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tv   Key Capitol Hill Hearings  CSPAN  August 29, 2014 6:30am-7:01am EDT

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of use the small world of twitter to sort of get people into the book? can you get them to expand their horizons by luring them in by a slide show? >> i mean, yeah. i think, definitely. i think that's also a way to reach the younger generation. i mean, i'm a millennial, a 20-something, and i know a lot of my friends and the people i talk to online like to get that kind of information through twitter. and i just my train of thought. but -- >> actually, if you can stand it, i have something to say, maybe it'll help you pick up the train, because i know what that's like to lose the train. [laughter] it's not being a millennial, one of the things i read recently, i happened to go to my local coffeeshop, and someone had left united rap soty magazine. and there was a piece in it about the end of brand storytelling. basically what he was saying is you can't tell the story of coke
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anymore. you have to let other people tell their stories about coke, okay? so is he was talking in, you know, in these terms, in advertising terms about how it's no longer don't tell us how green giant grew from a little sprout to a giant, you have to let people tell you about their experiences with green bean cat role. but in -- cat role. he said it's not beginning, middle and end anymore. people go into worlds online, and they want to live in those worlds, and they want to experience them. i remember this, this was a long time ago, playing mist, you know? thinking i don't want to win, i just want to hang out in this world for a while. and it's the same thing with all of these online gaming experiences and worlds and places you can go into. i think the idea of what a story is, is actually cracking and changing. and that could be for good or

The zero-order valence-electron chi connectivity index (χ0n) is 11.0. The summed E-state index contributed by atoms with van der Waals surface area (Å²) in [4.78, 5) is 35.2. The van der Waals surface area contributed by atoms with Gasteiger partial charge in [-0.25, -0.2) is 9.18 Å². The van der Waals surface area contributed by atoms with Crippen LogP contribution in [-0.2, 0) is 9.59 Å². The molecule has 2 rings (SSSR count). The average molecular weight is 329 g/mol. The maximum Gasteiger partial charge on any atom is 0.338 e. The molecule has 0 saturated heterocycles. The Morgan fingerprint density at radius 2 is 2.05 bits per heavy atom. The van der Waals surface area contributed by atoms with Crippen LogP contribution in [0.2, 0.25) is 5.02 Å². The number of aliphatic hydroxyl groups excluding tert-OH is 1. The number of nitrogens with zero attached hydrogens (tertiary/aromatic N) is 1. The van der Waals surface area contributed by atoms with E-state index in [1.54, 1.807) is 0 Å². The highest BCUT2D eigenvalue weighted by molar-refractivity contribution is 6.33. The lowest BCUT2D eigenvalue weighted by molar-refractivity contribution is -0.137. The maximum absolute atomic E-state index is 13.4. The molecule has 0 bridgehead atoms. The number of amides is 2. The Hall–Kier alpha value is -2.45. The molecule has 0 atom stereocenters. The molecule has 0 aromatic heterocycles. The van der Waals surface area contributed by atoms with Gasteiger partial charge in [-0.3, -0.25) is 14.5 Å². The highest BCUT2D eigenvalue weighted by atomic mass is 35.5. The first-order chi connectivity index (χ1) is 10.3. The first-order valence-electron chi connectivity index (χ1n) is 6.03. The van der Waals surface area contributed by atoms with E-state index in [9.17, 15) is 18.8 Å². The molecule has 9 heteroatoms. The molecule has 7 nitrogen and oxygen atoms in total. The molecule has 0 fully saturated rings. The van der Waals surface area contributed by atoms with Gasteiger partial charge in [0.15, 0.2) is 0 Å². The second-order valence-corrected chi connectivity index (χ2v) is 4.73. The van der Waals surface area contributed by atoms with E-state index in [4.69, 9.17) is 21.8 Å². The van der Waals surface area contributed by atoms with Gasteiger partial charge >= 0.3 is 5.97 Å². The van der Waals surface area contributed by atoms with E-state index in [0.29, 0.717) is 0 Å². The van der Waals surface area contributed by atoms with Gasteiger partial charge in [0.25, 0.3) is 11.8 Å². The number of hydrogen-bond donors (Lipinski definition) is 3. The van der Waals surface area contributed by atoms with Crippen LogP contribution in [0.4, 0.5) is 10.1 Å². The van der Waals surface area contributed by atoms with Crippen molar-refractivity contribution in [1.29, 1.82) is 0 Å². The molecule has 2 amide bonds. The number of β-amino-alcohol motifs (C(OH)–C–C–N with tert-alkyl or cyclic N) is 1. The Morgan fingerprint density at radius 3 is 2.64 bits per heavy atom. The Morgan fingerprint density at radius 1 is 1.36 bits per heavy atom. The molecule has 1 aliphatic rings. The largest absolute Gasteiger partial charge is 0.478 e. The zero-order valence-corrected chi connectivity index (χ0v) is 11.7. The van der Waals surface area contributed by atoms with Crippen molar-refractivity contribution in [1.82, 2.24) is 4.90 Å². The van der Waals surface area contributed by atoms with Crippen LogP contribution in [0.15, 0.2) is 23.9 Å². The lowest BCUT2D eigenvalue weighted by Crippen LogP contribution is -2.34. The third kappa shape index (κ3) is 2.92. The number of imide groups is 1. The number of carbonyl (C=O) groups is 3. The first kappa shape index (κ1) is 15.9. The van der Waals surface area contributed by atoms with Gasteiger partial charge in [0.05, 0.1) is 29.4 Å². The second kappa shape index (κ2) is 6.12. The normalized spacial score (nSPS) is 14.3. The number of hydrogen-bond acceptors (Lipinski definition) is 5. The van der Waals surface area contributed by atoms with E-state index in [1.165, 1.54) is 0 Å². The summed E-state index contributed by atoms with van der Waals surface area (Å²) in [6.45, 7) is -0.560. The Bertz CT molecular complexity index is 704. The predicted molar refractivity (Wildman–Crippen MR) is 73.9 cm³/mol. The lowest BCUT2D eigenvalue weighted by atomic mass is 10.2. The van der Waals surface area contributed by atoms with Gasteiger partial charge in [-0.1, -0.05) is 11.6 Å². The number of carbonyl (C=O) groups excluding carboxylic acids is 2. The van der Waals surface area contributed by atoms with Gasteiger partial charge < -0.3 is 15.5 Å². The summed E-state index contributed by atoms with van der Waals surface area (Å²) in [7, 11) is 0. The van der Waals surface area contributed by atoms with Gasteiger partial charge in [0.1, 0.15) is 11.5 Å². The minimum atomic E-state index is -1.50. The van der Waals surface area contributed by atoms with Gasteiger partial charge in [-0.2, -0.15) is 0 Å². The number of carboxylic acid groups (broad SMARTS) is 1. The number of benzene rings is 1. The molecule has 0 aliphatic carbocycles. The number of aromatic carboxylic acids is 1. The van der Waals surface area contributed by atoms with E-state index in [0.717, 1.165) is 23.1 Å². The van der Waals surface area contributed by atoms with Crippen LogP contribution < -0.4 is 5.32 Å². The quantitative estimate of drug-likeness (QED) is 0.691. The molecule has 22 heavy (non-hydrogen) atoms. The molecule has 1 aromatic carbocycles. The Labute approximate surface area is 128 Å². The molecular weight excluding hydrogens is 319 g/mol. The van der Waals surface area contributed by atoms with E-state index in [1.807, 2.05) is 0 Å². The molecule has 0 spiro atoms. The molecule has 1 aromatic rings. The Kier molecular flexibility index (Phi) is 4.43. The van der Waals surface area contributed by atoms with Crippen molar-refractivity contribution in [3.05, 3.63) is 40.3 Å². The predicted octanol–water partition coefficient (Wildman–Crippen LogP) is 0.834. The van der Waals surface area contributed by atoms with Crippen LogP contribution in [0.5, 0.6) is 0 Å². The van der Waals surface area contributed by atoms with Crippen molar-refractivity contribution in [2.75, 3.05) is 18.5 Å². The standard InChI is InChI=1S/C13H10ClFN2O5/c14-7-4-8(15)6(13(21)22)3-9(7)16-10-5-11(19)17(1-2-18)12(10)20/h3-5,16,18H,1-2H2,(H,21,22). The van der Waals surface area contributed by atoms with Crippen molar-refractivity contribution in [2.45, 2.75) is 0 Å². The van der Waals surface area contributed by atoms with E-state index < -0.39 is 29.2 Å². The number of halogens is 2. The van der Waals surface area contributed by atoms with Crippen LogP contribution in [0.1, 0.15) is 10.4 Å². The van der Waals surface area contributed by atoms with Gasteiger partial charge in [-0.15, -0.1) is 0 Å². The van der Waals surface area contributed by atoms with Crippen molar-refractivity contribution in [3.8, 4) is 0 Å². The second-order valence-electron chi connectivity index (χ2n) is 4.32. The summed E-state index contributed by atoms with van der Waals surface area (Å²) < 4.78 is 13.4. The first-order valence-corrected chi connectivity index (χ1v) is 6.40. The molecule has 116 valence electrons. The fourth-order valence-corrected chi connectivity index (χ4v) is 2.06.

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for bad, but it does have a lot of effect on attention span and what we decide to read and consume, and, you know, how we find out about stories. so it's kind of -- i'm leaving that kind of amorphous, but i thought it was really something to pay attention to. >> no, i think it's an excellent point. susan, now you as a novelist also who has a new book coming out who is now no longer hiding it there -- [laughter] how engaged in the social media world are you? do you try to do everything? do you find something that you're most comfortable with? what are you sort of feeling like these days promoting yourself and your own book? >> yeah. that's not one of my strengths. i'm just really not that comfortable on social media. i'm trying to be a little more aggressive about it. i'm finally -- i think two books ago the publicist set up for me a facebook page and a twitter account, and i'm only now just trying to learn how to use the twitter account and the facebook
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page. the one for the book i actually took down. so i really am a publicist's worst nightmare. [laughter] but i'm going to do a much better job of it with this book. but if i could just go back to what we were just talking about with short attention spans and declining readership, you know, i know politics & prose has been a really privileged position right now as a result, probably, of being in washington, d.c. and a very literate, affluent, book-buying community. but there are still people out there who are reading long form, narrative nonfiction, fiction. we have an amazing turnout for events for the wonkiest, most boring sounding books that i sometimes -- [laughter] can't believe we've actually booked an event for. [laughter] you know, just an obscure topic, a small university press and a hundred people will turn out. so there are still readers out there. it's not all doom and gloom.
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>> sure. no, i, i hope so, yeah. taryn, tell us about from inside the publishing house perspective. what is the talk? what is the feeling about this as far as, i mean, are you -- i know a number of publishers, both existing publishers and new publishers, are actually trying to cater to that, producing shorter books. some just as e-books. what is the discussion that you're sort of hearing inside the house about, you know, this sort of war that's going on? war's a little strong. >> oh, about short versus long books? i don't -- i haven't been hearing that at houghton anyway. we're sort of really committed to the books that the editors want to buy and a nice selection of fiction and nonfiction and just things that are just passionate about. you know, it has to go through, everybody -- it has to really be approved, and people have to love it. but i think that we're still publishing the stuff that we want to publish. we're not, like, cowing to that kind of pressure. >> that's good. it's good to hear encouraging